In summary, nurses and other health-care caregivers can no longer feign ignorance to the disproportionate disparities across populations – and a great portion of our responsibility as caregivers means that we must do the work to understand the burden faced by others so that we can provide appropriate care. The individual or institutions with them lost power influence things that matter. Nurses are prided for having a rare element of “caring” compared to other health care providers. The fact that nurses “care” may not be sufficient enough to eradicate disparities between dominant and subordinate populations (Barbee & Porter, 2005). We must start by admitting to unconscious biases, recognizing the privilege in being a white individual in health care, and what that means in terms of the power you hold to advocate for others. For nursing as a whole, this means striving to embrace complexity of advocacy, rather than unity in advocacy that benefits only those with privilege. This includes taking the time to research, understand and embrace the complexity and uncomfortable nature of what it means to be a black individual interacting with the health care system. One can do so through shared experience as well, such as engaging in meaningful conversations with individuals who have lived these burdens on an every day basis. Individuals like myself, whose experiences are often ignored because they are less profound. Yet, as a nursing student, I can admit to experiences of feelings of seclusion and isolation amongst my peers and teachers. The curriculum has never introduced anything explicit about race except that teachings about unity in nursing care is rooted in treating everyone alike. In the same way, when injustice is brought up in conversation, people are perplexed at the idea that racism is still a factor affecting the health care system. People pride themselves on not looking at elements such as the color of skin during interaction, when in reality, it is required to see the color of our skin, recognize what it means, and act accordingly. This is especially importiant in nursing practice. Before we can truly advocate, it is required that we understand which populations are most vulnerable and what they need advocating for. My role as a nursing student has never been clearer. Our activism and advocacy have the potential to directly save lives.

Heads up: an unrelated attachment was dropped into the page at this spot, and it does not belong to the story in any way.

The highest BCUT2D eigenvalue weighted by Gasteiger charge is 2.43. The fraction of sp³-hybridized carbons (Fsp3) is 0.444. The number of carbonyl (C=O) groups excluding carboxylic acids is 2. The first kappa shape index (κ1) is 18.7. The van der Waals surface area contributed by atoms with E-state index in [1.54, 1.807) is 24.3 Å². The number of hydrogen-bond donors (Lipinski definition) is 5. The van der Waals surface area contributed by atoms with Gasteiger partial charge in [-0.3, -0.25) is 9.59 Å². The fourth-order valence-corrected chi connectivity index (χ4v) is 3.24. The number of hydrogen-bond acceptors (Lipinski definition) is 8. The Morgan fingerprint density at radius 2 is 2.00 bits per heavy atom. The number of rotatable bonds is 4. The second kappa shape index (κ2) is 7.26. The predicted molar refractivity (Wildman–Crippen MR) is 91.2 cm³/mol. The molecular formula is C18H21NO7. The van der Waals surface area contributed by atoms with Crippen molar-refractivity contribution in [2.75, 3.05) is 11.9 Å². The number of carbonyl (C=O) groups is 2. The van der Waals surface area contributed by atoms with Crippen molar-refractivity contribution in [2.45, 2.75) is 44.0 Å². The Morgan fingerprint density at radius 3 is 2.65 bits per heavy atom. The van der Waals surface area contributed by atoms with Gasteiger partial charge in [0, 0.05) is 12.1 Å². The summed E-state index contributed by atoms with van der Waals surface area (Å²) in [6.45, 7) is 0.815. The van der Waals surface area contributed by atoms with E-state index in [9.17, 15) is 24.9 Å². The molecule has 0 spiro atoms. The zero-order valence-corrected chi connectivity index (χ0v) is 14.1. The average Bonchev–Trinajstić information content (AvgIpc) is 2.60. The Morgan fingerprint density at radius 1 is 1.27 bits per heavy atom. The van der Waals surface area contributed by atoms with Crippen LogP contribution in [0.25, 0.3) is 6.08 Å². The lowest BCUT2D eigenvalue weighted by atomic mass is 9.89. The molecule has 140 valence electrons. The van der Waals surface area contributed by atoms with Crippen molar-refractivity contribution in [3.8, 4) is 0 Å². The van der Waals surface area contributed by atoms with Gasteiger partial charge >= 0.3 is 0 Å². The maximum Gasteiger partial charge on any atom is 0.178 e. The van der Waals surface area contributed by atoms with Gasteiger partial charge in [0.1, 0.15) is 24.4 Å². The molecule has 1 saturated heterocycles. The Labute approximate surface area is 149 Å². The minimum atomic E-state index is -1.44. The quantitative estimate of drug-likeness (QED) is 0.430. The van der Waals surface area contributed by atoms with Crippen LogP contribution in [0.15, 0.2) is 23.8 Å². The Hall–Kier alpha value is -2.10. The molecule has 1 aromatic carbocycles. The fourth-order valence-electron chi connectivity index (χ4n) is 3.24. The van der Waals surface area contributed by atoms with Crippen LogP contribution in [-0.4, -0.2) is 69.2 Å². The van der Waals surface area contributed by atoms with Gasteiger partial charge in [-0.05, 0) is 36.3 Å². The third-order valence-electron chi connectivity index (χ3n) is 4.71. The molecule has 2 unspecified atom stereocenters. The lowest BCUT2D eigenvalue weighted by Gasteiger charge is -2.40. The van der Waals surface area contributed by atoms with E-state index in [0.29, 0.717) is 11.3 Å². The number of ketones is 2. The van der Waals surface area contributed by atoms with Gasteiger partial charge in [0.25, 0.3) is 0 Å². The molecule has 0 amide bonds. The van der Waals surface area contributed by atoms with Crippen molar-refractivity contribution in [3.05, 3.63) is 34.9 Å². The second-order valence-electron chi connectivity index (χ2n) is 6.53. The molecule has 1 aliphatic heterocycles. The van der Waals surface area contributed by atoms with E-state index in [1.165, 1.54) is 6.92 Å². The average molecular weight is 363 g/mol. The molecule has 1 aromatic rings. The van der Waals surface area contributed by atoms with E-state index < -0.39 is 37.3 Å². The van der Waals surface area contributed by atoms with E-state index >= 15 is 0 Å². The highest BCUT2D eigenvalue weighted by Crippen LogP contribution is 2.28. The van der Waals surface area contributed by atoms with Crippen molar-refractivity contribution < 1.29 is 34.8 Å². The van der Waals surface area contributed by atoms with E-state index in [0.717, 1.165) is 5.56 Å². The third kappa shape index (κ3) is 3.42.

- Artiga, S., & Oregra, K. (2018, August 8). Disparities in Health and Health Care: Fiver Key Questions and Answers. Retrieved from Kaiser Family Foundation: https://www.kff.org/disparities-policy/issue-brief/disparities-in-health-and-health-care-five-key-questions-and-answers/
- Barbee, E., & Porter, C. P. (2005). Race and Racism in Nursing Research: Past, Present, and Future. Retrieved from The Springer: https://connect.springerpub.com/content/sgrarnr%3A%3A%3A22%3A%3A%3A1%3A%3A%3A9.full.pdf?implicit-login=true&sigma-token=G4Q-5bk4fzlU7ON-OFF_FZqPAmZ0VX40lgSOM4VUnZ0
- Bonilla-Silva. (1997). Rethinking Racism: Toward a Structural Interpretation. American Sociological Review, 62(3): 465-480.
- Carmichael, S., & Hamilton, C. (1967). Black Power: The Politics of Liberation in America. New York: Vintage Books.
- CNA. (2010). Policy and Advocacy. Retrieved from Canadian Nurses Association: https://www.cna-aiic.ca/en/policy-advocacy
- CPHA. (2018, December 17). Racism and Public Health. Retrieved from Canadian Public Health Association: https://www.cpha.ca/racism-and-public-health
- Hanks, A., Solomon, D., & Weller, C. E. (2018, Febuary 21). Systematic Inequality: How America’s Structural Racism Helped Create Black and White Wealth Gap. Retrieved from Center for American Progress: https://www.americanprogress.org/issues/race/reports/2018/02/21/447051/systematic-inequality/
- Hanks, R. C. (2005). Sphere of nursing advocacy model. Nursing Forum, 40(3), 75-78.
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- Kohnke, M. F. (1982). Advocacy: What is it? . Nursing and Health Care, 3(6), 314-318.
- Link, B., & Phelan, J. (1995, November). Social conditions as fundemental causes of disease. Retrieved from J Health Soc Behaviour: https://www.ncbi.nlm.nih.gov/pmc/articles/PMC4306458/
- Monahan, C. (2012, April 26). Eliminated Disparities in Maternal Health. Retrieved from National Partnership for Women and Families: http://www.nationalpartnership.org/our-impact/blog/general/disparities.html
- Muse, S. (2019, April 17). Now That We Know There’s a Maternal Mortality Crisis, How Can We Help Fix It? Retrieved from The Root: Reproductive Justice : https://theglowup.theroot.com/everyone-knows-that-there-s-a-maternal-mortality-crisis-1834105825
- Olden, K. &. (2011, Febuary 16). Fact Sheet: Health Disparities. Washington, Washington, D.C. Retrieved from American Psychological Association: https://www.apa.org/topics/health-disparities/fact-sheet
- Washington, S. (2018, September 17). Diversity in Schools Must Include Curriculum . Retrieved from The Century Foundation : https://tcf.org/content/commentary/diversity-schools-must-include-curriculum/?session=1